Republican presidential candidate Herman Cain has made some well-publicized gaffes since rocketing to the top of polls a few weeks ago. And although those mistakes don’t seem to have harmed him with voters, Cain plans to temper his hectic campaign schedule to cut down on the number of errors, The Daily Beast
“We’re trying to slow down a little bit, make sure he’s rested, make sure he’s focused,” said J.D. Gordon, the campaign’s communications vice president. The campaign seeks a “more deliberate pace . . . so we don’t make those kinds of mistakes.”
Cain has been partaking in up to eight events a day, “and when you do that and don’t use a Teleprompter, sometimes you can make a mistake,” Gordon told The Daily Beast. “People understand he’s not a career politician; he’s very spontaneous. They know how fast he’s going. People give him more leeway than they would someone who’s in Congress or a governor.”
As for the mistakes, Cain recently said abortion is “a choice that that family or that mother has to make,” and “not me as president. Not some politician. Not some bureaucrat.” That didn’t please anti-abortion advocates.
Gordon acknowledged the error but said Cain was “really tired” from the seven interviews he was doing that day. And he defended Cain’s remarks. “He didn’t say anything that was inconsistent with his beliefs. But he was taken out of context by people who want to distort it for political gain.”
In the wake of the recent Israeli-Palestinian prisoner exchange, Cain said that, as president he would consider trading hundreds of Guantanamo Bay prisoners for one U.S. soldier but changed his tune later.
“If he’d been rested,” Cain wouldn’t have goofed like that, Gordon said. “Mr. Cain was only going on about four hours’ sleep. He did correct it right away. He would not negotiate with terrorists.”
The mistakes haven’t endeared Cain to the Republican establishment. “Cain has had a number of misstatements,” ace Republican strategist Karl Rove said recently. “I think it has created an image of him as not being up to this task . . . That’s really deadly for a presidential candidate.”
Cain’s response: Rove was making “a deliberate attempt to damage me because I am not, quote unquote, the establishment choice.”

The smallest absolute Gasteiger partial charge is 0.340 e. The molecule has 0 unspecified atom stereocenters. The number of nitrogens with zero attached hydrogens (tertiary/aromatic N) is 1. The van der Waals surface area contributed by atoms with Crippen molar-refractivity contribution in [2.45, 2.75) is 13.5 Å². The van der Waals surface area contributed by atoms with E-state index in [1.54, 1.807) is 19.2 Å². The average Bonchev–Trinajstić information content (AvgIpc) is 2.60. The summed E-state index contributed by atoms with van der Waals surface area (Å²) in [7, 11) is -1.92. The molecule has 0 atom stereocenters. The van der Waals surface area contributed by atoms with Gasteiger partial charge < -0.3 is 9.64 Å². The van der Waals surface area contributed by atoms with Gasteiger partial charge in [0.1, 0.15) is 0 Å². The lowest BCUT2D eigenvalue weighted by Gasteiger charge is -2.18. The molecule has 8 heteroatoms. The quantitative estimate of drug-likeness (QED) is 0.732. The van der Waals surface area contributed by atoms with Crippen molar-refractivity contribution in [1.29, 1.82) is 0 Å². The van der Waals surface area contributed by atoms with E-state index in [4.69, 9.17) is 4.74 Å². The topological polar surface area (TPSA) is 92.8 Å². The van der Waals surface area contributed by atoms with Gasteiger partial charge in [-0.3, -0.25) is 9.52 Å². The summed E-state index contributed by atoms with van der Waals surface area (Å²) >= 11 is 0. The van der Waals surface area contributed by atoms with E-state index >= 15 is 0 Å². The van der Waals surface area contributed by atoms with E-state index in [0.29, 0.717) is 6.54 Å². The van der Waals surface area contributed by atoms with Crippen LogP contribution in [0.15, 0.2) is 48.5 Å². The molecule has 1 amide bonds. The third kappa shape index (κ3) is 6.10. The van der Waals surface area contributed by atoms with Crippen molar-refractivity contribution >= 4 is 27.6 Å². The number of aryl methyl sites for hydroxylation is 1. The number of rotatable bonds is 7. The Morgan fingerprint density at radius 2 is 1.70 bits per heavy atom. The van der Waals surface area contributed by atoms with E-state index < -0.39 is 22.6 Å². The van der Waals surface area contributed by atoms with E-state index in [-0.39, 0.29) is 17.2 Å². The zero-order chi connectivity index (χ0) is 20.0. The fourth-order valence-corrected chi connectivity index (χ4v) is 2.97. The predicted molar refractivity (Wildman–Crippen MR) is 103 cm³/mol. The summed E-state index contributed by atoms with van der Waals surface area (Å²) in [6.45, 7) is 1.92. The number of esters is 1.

Polls show voters are siding with the candidate. A Fox News survey released Wednesday indicated that Cain leads the field with 24 percent support, followed by Mitt Romney with 20 percent, Newt Gingrich with 12 percent, and Rick Perry with 10 percent.
Cain benefits from the fact that many voters don’t care about his slip-ups. They’re looking for the anti-politician, and the businessman fits that role.
“He’s the only guy who talks like he’s not a politician and, yeah, he screws up occasionally,” Democratic strategist Joe Trippi, told The Daily Beast. He sees Cain “an even bet” to win the nomination.
To some extent, Cain is a beneficiary of the fact that actual primaries/caucuses are months away, Trippi said. When he managed Democrat Howard Dean’s 2004 presidential campaign, “we were gaffe-ing every other day,” and it didn’t make a difference for months. “The further away we were from the actual vote, the better we did. Our mistakes got magnified the closer we got to the voting.”
Dan Schnur, who runs the politics institute at the University of Southern California, pointed to the timing issue as well. “Herman Cain is not yet a presidential candidate in the minds of most voters,” he told The Daily Beast.
“He’s a vessel through which they’re expressing their unhappiness with the way politics is practiced. One reason they’re willing to look past some of the difficulties he’s gotten himself into is they’re using him to send a message.” But that could change easily.
Meanwhile, Cain has raised more than $3 million since the beginning of October from 65,000 donors, his chief of staff, Mark Block, told CNN’s Political Ticker
blogger Thursday night. "We've actually doubled in a little over a month, and that's what we're seeing in our grassroots activism growth," he said.
If that figure is accurate, it exceeds Cain’s fundraising total for the entire third quarter — $2.8 million, which includes a $175,000 loan from Cain.
The fundraising surge coincided with Cain’s big jump in the polls last month. As of late September, he garnered only single-digit support in polls.
Block defended Cain from criticism that he is staying away from the first two primary/caucus states of Iowa and New Hampshire while conducting a book tour in the South.
"I think when this is all said and done, you will see that we have one of the strongest, widespread, and deep grass-roots organizations all across America." Block said the campaign has organizations in all 50 states.
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